Michigan schools are failing students with dyslexia, advocates say

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Deon Butler of Detroit told lawmakers at a recent hearing that public schools failed him. Butler, who is dyslexic, said his memories of school are traumatic. 

“I would always be the first to raise my hand until I started getting picked on for not knowing how to read,” Butler said. “In middle school, I remember the teacher asking me to read out loud and I watched the whole class laughing at me as I struggled. 

“After a while, I stopped sitting in the front of the class and started making my way to the back.”

He looked for ways to get kicked out of class and, after being called stupid so many times, he started acting stupid, Butler said. 

Michigan schools fail to identify students such as Butler with dyslexia and fail to provide them with services they need to succeed, critics say. 

The widespread genetic and often hereditary disability makes it harder to read or interpret new words and symbols. It has no impact on intelligence.

Senate lawmakers are weighing legislation to mandate dyslexia screenings for every student from kindergarten to grade 3. It would require teachers to get training in dyslexia.

Failing to address dyslexia is a major contributor to the school-to-prison pipeline, according to research. 

Texas found that nearly half of its inmates were dyslexic. 

Nationally, 70% of incarcerated people can’t read past a fourth-grade level. 

Michigan mandates that incoming inmates be screened for dyslexia, but it doesn’t require screening of young children in schools. 

But doing so could have a huge impact on children because early detection is key to treating dyslexia, said Marsha Chance, a board member of the Michigan Dyslexia Institute in Lansing.

“The research is very clear that dyslexic children need early identification and remediation,” Chance said. 

“If you give them the proper type of education they need, you can almost undo the disorder,” she said. “It reduces the impact of the dyslexia greatly on the student because the brain gets better wired to learn reading.”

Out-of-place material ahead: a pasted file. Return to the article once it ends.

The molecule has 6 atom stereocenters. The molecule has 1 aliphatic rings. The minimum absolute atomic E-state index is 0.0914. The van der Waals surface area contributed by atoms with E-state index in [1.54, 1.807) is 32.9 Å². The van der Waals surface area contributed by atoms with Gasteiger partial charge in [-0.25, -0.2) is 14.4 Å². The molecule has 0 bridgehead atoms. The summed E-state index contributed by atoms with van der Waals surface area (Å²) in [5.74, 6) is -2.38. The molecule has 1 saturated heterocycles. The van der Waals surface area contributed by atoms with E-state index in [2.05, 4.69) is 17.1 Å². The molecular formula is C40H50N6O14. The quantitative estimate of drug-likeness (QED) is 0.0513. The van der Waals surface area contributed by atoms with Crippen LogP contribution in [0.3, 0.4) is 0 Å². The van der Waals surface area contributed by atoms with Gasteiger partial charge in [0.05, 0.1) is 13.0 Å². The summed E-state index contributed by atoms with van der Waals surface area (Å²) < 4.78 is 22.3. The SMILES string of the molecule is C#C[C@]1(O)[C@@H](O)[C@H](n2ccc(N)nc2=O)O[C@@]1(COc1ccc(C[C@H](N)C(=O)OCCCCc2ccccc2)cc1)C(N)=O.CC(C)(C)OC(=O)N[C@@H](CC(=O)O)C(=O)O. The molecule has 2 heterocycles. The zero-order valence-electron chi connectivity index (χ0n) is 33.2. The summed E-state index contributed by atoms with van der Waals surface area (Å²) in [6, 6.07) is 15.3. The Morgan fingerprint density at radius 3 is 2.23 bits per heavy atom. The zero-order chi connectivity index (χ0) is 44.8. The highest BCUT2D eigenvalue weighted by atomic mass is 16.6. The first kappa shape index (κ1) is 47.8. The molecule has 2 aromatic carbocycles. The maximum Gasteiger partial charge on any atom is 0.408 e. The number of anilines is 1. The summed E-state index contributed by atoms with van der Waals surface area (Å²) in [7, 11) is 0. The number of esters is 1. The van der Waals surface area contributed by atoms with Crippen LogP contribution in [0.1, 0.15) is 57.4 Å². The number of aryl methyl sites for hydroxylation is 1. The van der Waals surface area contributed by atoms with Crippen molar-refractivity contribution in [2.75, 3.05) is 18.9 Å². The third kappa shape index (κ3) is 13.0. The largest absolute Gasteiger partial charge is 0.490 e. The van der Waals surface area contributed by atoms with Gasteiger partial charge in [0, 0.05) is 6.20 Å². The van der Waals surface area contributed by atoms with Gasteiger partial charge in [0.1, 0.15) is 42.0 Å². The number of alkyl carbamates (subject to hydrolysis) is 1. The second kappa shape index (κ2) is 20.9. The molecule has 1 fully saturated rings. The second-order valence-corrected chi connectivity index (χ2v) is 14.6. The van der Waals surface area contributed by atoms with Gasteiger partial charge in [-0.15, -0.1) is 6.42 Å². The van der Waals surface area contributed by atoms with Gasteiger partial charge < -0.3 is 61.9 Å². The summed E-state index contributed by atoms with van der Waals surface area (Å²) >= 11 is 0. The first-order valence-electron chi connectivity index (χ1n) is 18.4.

But these programs have not been happening for Michigan kids, she said. 

“I can only speculate that it’s because schools don’t know how to deal with it,” Chance said.

To qualify for special education, students must be at least two years behind academically, Chance said. “The goal in dyslexia education is to never let that student get two years behind.”

Many school districts refer questions about dyslexia programs to special education departments. 

Tutoring for dyslexia is an extra workload that frustrates students like Asher Suter, 12. He told lawmakers he spends an extra four hours a week on schoolwork.

“There were nights when my dad had to put a cold compress on my head because I was getting migraines because the tutoring after a full day of school was really overwhelming,” Asher said. “Those feelings are no fun.”

Although dyslexia education is hard to find or expensive, not addressing the problem can lead to worse hardships and missed opportunities.  

Butler said that he was thankful that sports came easy to him because he earned a football scholarship. But after being signed by the Detroit Lions he was cut from training camp because he had difficulty reading the playbook.

Now, he is learning reading strategies motivated by a desire to read to his newborn daughter.  

“Today I’m 29 years old, and I’ve found a tutor that’s helping me realize that if taught the right way, I can learn to read well,” Butler said.

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